FIGS. 4A-4B are views of a contact pin housing 404 surrounding a contact pin 402 illustrating a first set screw 408 and latch release 420, respectively. The contact pin housing 404 may be fabricated from any suitable insulation material. In an implementation, the contact pin housing may be made of a material which can be injection molded and can include ultraviolet (UV) stability. The contact pin housing 404 includes a first set screw hole 406, which may be threaded to receive a first set screw 408. The first set screw 408 may be screwed into the contact pin housing 404 to make contact with the contact pin 402 inside the contact pin housing. Sufficient rotation of the first set screw can secure the contact pin housing 404 to the contact pin 402 and inhibit movement of the contact pin 402 within the contact pin housing 404. The contact pin housing 404 also may have a tapered end 410. The tapered end 410 can have an opening to fit over an insulation of an electrical wire (not part of the disclosure). The electrical wire may be coupled to the contact pin. In an implementation, the tapered end 410 can have notched rings 412 defining removable portions 414 of the tapered end. The contact pin housing 404 also may include an opening 418 to provide access to a latch release 420 of the contact pin 402. In an alternative implementation, the contact pin housing 404 may have a latch release extension (not shown) that can be coupled to the latch release.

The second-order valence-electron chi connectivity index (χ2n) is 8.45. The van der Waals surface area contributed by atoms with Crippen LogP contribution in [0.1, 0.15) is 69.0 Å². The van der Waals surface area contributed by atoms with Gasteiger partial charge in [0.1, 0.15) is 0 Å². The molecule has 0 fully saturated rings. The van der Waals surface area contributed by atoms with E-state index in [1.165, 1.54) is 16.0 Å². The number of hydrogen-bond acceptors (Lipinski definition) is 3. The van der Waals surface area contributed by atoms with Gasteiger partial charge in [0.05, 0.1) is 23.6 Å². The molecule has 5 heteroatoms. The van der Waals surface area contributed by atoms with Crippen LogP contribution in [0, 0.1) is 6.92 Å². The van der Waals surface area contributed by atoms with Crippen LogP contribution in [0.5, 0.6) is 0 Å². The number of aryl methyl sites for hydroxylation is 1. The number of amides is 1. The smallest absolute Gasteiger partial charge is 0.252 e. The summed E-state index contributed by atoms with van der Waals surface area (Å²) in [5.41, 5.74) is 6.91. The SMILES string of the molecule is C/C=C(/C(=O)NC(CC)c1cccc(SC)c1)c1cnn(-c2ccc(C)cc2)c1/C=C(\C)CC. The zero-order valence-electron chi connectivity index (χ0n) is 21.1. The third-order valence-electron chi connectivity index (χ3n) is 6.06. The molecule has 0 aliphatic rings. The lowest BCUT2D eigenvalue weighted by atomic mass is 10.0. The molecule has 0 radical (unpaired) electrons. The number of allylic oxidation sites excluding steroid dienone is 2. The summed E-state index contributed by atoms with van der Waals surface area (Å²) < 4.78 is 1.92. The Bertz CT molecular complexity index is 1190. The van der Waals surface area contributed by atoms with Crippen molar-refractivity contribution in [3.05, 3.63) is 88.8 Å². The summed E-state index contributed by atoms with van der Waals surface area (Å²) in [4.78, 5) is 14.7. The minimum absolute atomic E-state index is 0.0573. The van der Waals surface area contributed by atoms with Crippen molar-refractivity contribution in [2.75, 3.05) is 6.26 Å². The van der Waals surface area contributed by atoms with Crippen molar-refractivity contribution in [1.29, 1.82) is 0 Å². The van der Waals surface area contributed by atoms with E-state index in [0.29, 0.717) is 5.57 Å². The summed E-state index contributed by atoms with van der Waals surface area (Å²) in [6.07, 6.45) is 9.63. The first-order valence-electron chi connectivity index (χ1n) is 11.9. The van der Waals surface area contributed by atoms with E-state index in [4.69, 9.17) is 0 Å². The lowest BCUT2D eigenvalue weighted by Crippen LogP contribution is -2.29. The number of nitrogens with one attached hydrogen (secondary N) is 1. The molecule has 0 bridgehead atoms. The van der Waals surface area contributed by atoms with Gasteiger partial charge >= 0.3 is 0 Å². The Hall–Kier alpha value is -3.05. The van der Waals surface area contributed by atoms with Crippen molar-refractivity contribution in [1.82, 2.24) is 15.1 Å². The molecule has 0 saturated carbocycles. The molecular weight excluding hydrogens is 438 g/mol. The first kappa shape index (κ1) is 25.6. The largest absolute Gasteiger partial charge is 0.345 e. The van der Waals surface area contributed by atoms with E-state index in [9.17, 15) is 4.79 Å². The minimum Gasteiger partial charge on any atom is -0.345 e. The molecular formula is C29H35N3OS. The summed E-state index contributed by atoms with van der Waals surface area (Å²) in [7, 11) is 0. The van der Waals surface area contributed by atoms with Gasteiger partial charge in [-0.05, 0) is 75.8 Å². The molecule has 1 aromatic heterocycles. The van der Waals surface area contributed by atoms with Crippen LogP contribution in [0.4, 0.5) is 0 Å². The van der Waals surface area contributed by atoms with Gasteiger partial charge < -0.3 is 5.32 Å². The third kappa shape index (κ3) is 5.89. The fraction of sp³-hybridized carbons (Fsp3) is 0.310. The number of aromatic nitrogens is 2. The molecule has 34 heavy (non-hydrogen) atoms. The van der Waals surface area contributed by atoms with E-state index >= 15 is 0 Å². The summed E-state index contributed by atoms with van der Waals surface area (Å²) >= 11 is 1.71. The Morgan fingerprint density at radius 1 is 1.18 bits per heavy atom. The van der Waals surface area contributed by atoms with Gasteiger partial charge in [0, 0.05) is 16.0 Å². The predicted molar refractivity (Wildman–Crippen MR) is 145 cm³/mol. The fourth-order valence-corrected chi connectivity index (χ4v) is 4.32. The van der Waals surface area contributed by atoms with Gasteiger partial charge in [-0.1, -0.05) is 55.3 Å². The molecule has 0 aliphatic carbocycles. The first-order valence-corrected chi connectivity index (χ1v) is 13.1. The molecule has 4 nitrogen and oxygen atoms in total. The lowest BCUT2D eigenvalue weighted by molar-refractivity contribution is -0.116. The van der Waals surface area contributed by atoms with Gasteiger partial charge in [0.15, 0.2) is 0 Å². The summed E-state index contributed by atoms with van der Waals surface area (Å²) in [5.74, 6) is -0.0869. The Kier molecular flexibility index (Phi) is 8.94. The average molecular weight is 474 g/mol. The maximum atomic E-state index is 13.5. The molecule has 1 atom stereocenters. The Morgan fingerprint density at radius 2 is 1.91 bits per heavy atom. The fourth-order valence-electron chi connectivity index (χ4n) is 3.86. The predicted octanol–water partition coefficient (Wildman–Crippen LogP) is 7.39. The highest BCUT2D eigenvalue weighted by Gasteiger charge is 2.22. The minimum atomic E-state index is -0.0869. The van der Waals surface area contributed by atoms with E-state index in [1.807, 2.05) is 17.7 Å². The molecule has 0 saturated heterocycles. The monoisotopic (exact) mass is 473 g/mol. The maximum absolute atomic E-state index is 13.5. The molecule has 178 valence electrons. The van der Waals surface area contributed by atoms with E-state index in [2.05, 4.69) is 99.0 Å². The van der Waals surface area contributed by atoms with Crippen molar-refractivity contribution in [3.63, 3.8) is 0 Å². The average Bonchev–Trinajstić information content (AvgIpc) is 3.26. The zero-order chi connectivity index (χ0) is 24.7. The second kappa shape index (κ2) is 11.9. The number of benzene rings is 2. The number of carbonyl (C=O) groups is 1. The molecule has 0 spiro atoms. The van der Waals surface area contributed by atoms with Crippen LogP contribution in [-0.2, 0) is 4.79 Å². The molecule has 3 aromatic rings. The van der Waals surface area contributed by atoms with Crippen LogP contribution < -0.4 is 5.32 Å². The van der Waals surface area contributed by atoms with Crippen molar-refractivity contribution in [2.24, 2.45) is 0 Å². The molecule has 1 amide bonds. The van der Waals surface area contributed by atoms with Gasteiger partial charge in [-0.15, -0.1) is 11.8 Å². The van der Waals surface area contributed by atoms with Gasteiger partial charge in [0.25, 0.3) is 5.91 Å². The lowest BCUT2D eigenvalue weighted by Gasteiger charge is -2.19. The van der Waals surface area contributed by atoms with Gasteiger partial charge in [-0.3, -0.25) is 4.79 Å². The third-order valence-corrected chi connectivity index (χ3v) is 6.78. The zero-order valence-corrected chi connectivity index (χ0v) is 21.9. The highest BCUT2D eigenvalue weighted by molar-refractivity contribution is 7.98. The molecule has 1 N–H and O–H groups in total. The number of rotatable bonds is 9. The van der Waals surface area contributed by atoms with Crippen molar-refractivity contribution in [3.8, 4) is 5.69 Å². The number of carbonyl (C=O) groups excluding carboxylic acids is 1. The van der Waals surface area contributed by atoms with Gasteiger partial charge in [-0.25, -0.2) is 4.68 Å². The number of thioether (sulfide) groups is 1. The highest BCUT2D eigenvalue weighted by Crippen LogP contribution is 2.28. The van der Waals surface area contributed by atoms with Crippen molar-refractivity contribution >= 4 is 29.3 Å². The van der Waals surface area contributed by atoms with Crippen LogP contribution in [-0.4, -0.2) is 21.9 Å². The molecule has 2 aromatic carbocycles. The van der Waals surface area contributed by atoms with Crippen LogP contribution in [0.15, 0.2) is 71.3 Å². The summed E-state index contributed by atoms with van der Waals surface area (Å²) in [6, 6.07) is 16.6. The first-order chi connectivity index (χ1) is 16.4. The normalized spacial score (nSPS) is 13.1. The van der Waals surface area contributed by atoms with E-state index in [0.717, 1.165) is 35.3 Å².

The tapered end 410 can fit around the insulation of the electrical wire 416. The notched rings 412 can be positioned to mark locations where the tapered end 410 may be cut to remove one or more removable portions 414. In this manner, the opening in the tapered end may be widened to accept larger gauges of electrical wire. The contact pin 402 may be secured within the contact pin housing 404 by appropriate removal of the removable portions 414 and use of the first set screw 408. The disclosed assembly can provide for reusable contact pin housings and contact pins because the electrical wire insulation is not attached, for example by bonding, heating or vulcanization, to the contact pin housing.